Tuesday, March 31, 2009

Why do we have to pay taxes?

There are many tax-avoidance/protest/evasion/honesty/whatever-you-want-to-call-it movements out there. Most of them argue that there is some legal loophole to the payment of taxes and Americans are not really required to pay taxes, by law. The whole thing is a scam, they claim, and you are being duped into paying your taxes when all you need to do is just not pay them and not be intimidated by the investigations, threats of prosecution, etc.

Of course, any person with half their wits about them knows that there is no mistake, there is a de facto and de jure requirement by the government to pay taxes. But this whole argument opens up, in my opinion, a far more interesting question: why do we have to pay taxes at all? So what if there's no legal loophole? By what right does the government require me to pay them? There are four possibilities, all of which present glaring ethical problems:

1) Might makes right. The government can make me pay, therefore, I have to pay.

2) Legislative/regulatory requirement. Congress (elected representatives) has passed a law requiring US citizens to pay taxes.

3) Court order. The courts will find, on the basis of the law, that I am required by the law to pay the government taxes.

4) Services already rendered. The government has built roads, educated children, fought wars against foreign enemies and these services - past, present and future - must be paid for.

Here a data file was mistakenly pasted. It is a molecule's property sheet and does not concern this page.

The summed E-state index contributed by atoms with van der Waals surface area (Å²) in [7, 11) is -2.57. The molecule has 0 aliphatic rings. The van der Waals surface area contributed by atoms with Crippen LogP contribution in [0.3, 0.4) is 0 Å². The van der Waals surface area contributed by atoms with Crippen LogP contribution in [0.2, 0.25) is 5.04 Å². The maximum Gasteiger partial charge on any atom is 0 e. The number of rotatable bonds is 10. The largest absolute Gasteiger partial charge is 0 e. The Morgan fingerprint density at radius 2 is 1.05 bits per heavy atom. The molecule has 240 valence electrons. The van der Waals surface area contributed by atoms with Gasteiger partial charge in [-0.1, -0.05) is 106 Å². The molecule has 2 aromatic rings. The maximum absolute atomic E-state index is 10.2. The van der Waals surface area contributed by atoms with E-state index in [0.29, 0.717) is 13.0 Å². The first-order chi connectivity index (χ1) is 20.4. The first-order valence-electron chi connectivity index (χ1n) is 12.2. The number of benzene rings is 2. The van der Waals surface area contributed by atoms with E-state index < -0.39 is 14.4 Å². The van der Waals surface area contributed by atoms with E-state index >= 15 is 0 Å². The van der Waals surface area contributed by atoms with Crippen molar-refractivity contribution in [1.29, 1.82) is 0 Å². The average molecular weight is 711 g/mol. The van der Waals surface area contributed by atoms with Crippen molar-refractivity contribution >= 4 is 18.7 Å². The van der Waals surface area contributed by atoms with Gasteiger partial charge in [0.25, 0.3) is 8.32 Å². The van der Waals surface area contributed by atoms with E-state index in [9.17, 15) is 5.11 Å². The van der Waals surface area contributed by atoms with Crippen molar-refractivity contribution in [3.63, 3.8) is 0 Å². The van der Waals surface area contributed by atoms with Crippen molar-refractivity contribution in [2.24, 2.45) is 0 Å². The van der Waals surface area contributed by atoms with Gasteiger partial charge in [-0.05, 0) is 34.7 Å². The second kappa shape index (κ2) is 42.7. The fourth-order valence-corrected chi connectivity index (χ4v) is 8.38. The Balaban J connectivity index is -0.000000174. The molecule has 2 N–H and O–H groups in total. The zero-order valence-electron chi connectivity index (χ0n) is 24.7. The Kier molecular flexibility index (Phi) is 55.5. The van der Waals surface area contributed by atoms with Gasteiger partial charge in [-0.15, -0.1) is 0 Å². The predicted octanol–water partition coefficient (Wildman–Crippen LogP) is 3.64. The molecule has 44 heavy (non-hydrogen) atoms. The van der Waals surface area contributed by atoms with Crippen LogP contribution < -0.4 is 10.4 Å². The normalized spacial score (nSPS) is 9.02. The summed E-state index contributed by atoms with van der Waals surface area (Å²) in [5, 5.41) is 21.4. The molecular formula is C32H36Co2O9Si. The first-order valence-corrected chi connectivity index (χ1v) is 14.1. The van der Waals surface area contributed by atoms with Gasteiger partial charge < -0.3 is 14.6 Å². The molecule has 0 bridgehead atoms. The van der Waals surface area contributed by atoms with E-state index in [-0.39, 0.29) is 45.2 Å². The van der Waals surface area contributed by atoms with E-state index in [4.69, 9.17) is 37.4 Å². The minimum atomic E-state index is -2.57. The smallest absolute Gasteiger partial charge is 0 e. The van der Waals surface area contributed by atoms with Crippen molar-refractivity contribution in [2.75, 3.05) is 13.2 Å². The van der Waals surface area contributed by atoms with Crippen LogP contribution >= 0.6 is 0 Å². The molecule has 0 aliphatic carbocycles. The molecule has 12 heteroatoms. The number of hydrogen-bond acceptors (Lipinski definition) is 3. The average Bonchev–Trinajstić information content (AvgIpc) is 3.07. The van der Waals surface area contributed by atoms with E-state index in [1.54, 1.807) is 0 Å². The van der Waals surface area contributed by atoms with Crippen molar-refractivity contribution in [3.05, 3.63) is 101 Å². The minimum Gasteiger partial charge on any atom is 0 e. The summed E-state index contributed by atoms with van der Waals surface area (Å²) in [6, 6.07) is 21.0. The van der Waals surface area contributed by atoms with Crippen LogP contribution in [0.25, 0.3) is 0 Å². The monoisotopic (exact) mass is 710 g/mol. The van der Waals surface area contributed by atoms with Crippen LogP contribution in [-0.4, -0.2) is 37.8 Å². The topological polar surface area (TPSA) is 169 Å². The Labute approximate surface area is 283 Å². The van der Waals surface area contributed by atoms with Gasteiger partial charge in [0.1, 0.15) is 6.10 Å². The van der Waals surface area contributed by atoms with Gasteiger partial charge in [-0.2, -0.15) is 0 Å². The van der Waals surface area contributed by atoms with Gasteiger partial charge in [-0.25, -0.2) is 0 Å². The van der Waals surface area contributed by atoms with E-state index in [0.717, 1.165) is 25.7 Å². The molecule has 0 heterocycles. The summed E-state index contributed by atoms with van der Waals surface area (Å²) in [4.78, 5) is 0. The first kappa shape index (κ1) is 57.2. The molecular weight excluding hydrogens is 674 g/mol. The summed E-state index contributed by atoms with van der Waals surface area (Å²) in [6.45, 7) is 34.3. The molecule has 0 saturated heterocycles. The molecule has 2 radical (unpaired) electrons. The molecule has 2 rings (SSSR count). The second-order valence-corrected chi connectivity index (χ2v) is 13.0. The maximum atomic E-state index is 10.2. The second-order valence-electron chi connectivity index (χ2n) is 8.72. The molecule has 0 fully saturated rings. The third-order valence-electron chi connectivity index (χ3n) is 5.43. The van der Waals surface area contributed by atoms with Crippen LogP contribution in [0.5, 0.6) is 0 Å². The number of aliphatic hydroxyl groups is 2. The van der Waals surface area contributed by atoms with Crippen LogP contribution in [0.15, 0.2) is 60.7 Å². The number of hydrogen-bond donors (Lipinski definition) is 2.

Everyone understands that might does not make right. So, even if it is true that the government can make us pay, that doesn't mean we can be forced to agree that this is just.

Everyone understands that a contract to which one party is not signatory cannot be binding on that party. If I write a contract and specify some obligation you have to me, that contract is invalid unless you have agreed to the terms in the contract and indicated this by verbal agreement (with witnesses) or signed it or in some other way veritably indicated your assent.

Everyone understands that a dispute cannot be justly decided by one of the parties to the dispute. When a state court rules on the obligation to pay taxes from whence it receives its paycheck, the state is deciding a dispute to which it is party. This cannot be just.

Everyone understands that someone who has received a service which they (individually) did not agree to receive is not obligated to pay for that service. When a bum at an intersection washes your windshield then asks for payment, he is not entitled to receive payment (you might freely agree to pay, but you are not obligated to pay). The fact that the government has presumed to take upon itself the performance of useful services or building of useful infrastructure does not obligate me, as an individual, to pay for those services and infrastructure. This goes back to the issue of contract and voluntary agreement.

So, it doesn't matter whether the 16th amendment was or was not passed. It doesn't matter whether you can invent some argument that you believe excepts your property and income from taxation under the law. Every argument by which the state claims you and I owe them our own money requires at least toleration of hypocrisy and a double-standard, or a complete abandonment of ethics.

Give me a good reason why I have to pay taxes.

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